delusional experiences nonreligious
Delusional experiences (nonreligious)
  • Delusion of Meaning („All had tears in their eyes as if they knew about my troubles....")
  • Delusion of Reference („They are painting the house in orange to harass me – or to give me a message.")
  • Delusion of being annoyed („I am being mobbed„ - however in a bizarre way)
  • Delusion of persecution („Conspiracy against me")
  • Love (erotic) delusion
  • Delusion of grandeur
  • Etc.
our own study
Our own study
  • 43 patients (30 w, 13 m)
  • Age at index episode: 22 – 68 Jahre
  • Educational level
    • University degree 2
    • A level degree 5
    • Advanced school 7
    • Apprenticeship 22
    • unqualified 7
  • Diagnoses
    • Schizophrenias 29 (68 %)
    • Affective Disorders 14 (32 %)
      • (Mania, psychotic depression)
salience of religion
Salience of Religion

72 %

Salience of personal religiosity is described as strong, when the patient is an active member of a religious group, is regularly visiting servicesor when his religion is visible in is outer appearance or behaviour (e.g. special clothes, oiving in a monastery).

Two patients lived in a religious order, three attended a bilbe college, three lived in a non-formal religious community.

TFC = traditional free church, CFC = Charismatic free church

degree of religiousness
Degree of religiousness
  • Religious education – not significant
    • 12 patients (28 %) – no religious upbringing
    • 14 patients (33 %) – regular attendance of religious meetings during childhood
    • 13 patients (30 %) – moderate religious influence
    • 4 patients : no information
    • 13 of 31 patients (41 %), who gave religion a high importance in their lives, had also had a religious education during childhood.
  • Ego-syntonic religiosity:
    • 23 patients (53.5%) showed besides their delusions an ego-syntonic religiosity which was shared by the rurrounding sub-culture,
self destructive actions n 10
Self-destructive actions (n = 10)

No autocastration or self-blinding in this sample – but in literature.

help seeking behavior und compliance
Help-seeking behavior und compliance
  • Search for a religious form of therapy (healing prayers, exorcism)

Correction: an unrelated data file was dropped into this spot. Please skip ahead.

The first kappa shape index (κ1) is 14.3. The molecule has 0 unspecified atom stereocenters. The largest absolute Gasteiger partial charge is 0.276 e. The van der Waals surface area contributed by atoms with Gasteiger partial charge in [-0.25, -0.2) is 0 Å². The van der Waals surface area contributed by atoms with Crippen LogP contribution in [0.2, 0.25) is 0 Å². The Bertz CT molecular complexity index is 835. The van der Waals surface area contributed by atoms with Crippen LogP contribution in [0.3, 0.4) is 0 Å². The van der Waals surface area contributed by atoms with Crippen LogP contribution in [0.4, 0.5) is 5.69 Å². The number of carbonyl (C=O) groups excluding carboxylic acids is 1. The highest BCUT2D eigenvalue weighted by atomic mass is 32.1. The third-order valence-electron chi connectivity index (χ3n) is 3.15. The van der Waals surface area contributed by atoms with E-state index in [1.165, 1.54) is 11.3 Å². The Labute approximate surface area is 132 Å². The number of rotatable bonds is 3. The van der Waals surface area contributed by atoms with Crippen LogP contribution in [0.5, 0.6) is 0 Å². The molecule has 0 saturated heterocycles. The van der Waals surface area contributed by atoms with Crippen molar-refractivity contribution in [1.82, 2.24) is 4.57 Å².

• 15 patients (34.9%) expressed a demonic causality of their illness
    • 7 patients (16.3%) underwent „deliverance ministry“ or exorcism.
  • Compliance and religious delusions:
    • In 15 patients (34.9%) religious delusions had an influence. Often they insisted that their problem was spiritual and did not require medication.
psychodynamics four functions of religious delusions
Psychodynamics:Four functions of religious delusions
  • Interpretation (cognitive reframing) of threatening experiences („Why me?“).
  • Context in a larger framework of reference.
  • Exculpation or Dis-Egoification – relief from perceived guilt.
  • Wish fulfilment and significance though delusional experience.
a interpretation
a) Interpretation
  • What is vaguely perceived as an evil, life threatening and overwhelming threat to a person’s existence, gets a new significance if it is labeled “demonic”.
  • “Why me?” is one of the most tormenting questions of the delusional person. Whereas normal life would give no explanation for singling out an individual in such a destructive way, the events receive significance in the light of religious writings, where the just is threatened and attacked, even in the absence of personal wrong-doing.
  • But the study also describes positive connotations, such as identifying a comforting voice as the voice of Jesus or an angel in the midst of puzzling and threatening events.
b context